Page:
Published 2005

Read in Norwegian

Publication details

Journal : Research in Microbiology , vol. 156 , p. 949–960 , 2005

Publisher : Elsevier

International Standard Numbers :
Printed : 0923-2508
Electronic : 1769-7123

Publication type : Academic article

Contributors : Møretrø, Trond; Naterstad, Kristine; Wang, Ellen; Aasen, Inga Marie; Chaillou, Stephane; Zagorec, Monique; Axelsson, Lars

If you have questions about the publication, you may contact Nofima’s Chief Librarian.

Kjetil Aune
Chief Librarian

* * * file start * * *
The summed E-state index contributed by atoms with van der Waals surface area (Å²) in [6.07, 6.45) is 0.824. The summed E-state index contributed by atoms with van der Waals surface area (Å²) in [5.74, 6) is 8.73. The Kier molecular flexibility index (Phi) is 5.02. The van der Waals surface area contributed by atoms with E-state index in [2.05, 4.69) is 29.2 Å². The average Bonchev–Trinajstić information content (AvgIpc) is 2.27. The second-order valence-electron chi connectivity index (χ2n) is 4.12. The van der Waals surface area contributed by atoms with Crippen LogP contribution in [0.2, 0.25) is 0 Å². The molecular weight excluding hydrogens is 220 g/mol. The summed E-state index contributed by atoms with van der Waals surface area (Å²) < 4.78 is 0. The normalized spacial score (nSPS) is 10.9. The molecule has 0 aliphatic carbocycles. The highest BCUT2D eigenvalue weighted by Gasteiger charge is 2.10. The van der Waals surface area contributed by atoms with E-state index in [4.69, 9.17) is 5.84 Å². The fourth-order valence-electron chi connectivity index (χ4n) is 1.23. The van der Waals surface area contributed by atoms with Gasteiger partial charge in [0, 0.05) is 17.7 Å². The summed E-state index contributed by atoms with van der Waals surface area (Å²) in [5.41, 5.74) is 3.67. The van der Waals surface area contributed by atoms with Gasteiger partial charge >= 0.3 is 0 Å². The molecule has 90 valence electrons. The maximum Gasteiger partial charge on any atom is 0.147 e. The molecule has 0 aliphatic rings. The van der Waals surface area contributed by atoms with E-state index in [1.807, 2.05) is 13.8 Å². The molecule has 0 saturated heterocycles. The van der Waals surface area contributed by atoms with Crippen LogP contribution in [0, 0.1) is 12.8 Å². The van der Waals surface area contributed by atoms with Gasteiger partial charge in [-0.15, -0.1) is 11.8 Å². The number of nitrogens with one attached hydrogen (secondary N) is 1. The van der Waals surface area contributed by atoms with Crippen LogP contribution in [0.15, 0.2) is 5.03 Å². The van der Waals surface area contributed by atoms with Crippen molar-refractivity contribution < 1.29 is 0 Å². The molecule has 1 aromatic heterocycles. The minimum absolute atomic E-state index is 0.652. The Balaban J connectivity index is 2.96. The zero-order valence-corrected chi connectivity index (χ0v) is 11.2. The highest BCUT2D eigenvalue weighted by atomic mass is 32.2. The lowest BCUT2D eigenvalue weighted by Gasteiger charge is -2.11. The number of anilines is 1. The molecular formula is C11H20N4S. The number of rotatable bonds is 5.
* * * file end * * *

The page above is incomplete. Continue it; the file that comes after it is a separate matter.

Some strains of Lactobacillus sakei are known to produce the bacteriocin sakacin P, encoded by the spp gene cluster. In strains unable to produce sakacin P, spp homologues were observed. The analysis of 15 strains not producing sakacin P revealed that all contained a region corresponding to a part of sppKR encoding the regulatory elements for sakacin P production. In some strains homologues of sppE and sppT, responsible for sakacin P transport, and the sakacin P structural gene sppA and its immunity gene spiA, were also present. The sequence of the chromosomal spp-related gene cluster was determined in two non-producing strains: L. sakei Lb790 and L. sakei 23K. The L. sakei Lb790 spp gene cluster encompasses genes homologous to sppK, sppR, sppT and sppE. In L. sakei 23K, only sppK and sppR homologues were present. The sppK homologues appeared non-functional as they contained mutations and/or an insertion element. In addition to the spp homologues, several small putative genes were found in the gene clusters of the two strains. Some were similar in both strains, and their organization suggests a mosaic structure resulting from successive rearrangements. Transcriptional analysis showed that the genes of the L. sakei Lb790 spp cluster were expressed when genes encoding an operative sakacin P regulatory system were introduced in this strain, thus complementing the inactive sppK gene. Expression experiments also suggested that some of the spp homologues maintained their function in non-producing strains.  2005 Elsevier SAS. All rights reserved.